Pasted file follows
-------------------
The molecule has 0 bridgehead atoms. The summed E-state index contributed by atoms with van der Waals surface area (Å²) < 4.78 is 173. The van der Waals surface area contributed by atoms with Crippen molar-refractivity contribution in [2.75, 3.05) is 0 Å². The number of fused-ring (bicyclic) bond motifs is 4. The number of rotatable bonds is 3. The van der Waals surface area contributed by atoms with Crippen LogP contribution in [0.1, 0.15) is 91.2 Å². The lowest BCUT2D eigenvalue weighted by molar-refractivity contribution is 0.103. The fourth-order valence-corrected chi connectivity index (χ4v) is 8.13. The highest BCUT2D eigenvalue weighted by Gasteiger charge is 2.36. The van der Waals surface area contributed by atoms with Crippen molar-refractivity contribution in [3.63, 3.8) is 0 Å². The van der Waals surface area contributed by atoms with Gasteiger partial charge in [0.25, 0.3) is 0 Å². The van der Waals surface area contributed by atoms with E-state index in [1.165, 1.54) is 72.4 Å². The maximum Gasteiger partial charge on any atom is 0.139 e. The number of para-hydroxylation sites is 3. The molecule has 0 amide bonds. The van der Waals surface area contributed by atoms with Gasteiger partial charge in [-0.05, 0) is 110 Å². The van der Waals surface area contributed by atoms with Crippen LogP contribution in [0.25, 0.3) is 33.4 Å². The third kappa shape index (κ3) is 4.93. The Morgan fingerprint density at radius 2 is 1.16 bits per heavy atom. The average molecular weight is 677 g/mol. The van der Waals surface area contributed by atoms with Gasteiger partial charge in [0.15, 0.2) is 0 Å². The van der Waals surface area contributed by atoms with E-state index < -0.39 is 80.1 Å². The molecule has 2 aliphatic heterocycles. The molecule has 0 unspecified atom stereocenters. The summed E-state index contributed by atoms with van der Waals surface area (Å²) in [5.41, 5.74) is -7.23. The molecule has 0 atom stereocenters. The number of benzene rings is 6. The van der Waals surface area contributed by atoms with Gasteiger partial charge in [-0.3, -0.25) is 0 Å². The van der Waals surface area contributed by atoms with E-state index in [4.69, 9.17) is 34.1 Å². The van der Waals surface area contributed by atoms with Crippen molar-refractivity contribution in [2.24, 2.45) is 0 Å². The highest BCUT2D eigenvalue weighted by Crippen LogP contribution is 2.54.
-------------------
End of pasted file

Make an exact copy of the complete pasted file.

The molecule has 0 bridgehead atoms. The summed E-state index contributed by atoms with van der Waals surface area (Å²) < 4.78 is 173. The van der Waals surface area contributed by atoms with Crippen molar-refractivity contribution in [2.75, 3.05) is 0 Å². The number of fused-ring (bicyclic) bond motifs is 4. The number of rotatable bonds is 3. The van der Waals surface area contributed by atoms with Crippen LogP contribution in [0.1, 0.15) is 91.2 Å². The lowest BCUT2D eigenvalue weighted by molar-refractivity contribution is 0.103. The fourth-order valence-corrected chi connectivity index (χ4v) is 8.13. The highest BCUT2D eigenvalue weighted by Gasteiger charge is 2.36. The van der Waals surface area contributed by atoms with Crippen molar-refractivity contribution in [3.63, 3.8) is 0 Å². The van der Waals surface area contributed by atoms with Gasteiger partial charge in [0.25, 0.3) is 0 Å². The van der Waals surface area contributed by atoms with E-state index in [1.165, 1.54) is 72.4 Å². The maximum Gasteiger partial charge on any atom is 0.139 e. The number of para-hydroxylation sites is 3. The molecule has 0 amide bonds. The van der Waals surface area contributed by atoms with Gasteiger partial charge in [-0.05, 0) is 110 Å². The van der Waals surface area contributed by atoms with Crippen LogP contribution in [0.25, 0.3) is 33.4 Å². The third kappa shape index (κ3) is 4.93. The Morgan fingerprint density at radius 2 is 1.16 bits per heavy atom. The average molecular weight is 677 g/mol. The van der Waals surface area contributed by atoms with Gasteiger partial charge in [0.15, 0.2) is 0 Å². The van der Waals surface area contributed by atoms with E-state index < -0.39 is 80.1 Å². The molecule has 2 aliphatic heterocycles. The molecule has 0 unspecified atom stereocenters. The summed E-state index contributed by atoms with van der Waals surface area (Å²) in [5.41, 5.74) is -7.23. The molecule has 0 atom stereocenters. The number of benzene rings is 6. The van der Waals surface area contributed by atoms with Gasteiger partial charge in [-0.3, -0.25) is 0 Å². The van der Waals surface area contributed by atoms with E-state index in [4.69, 9.17) is 34.1 Å². The van der Waals surface area contributed by atoms with Crippen molar-refractivity contribution in [2.24, 2.45) is 0 Å². The highest BCUT2D eigenvalue weighted by Crippen LogP contribution is 2.54.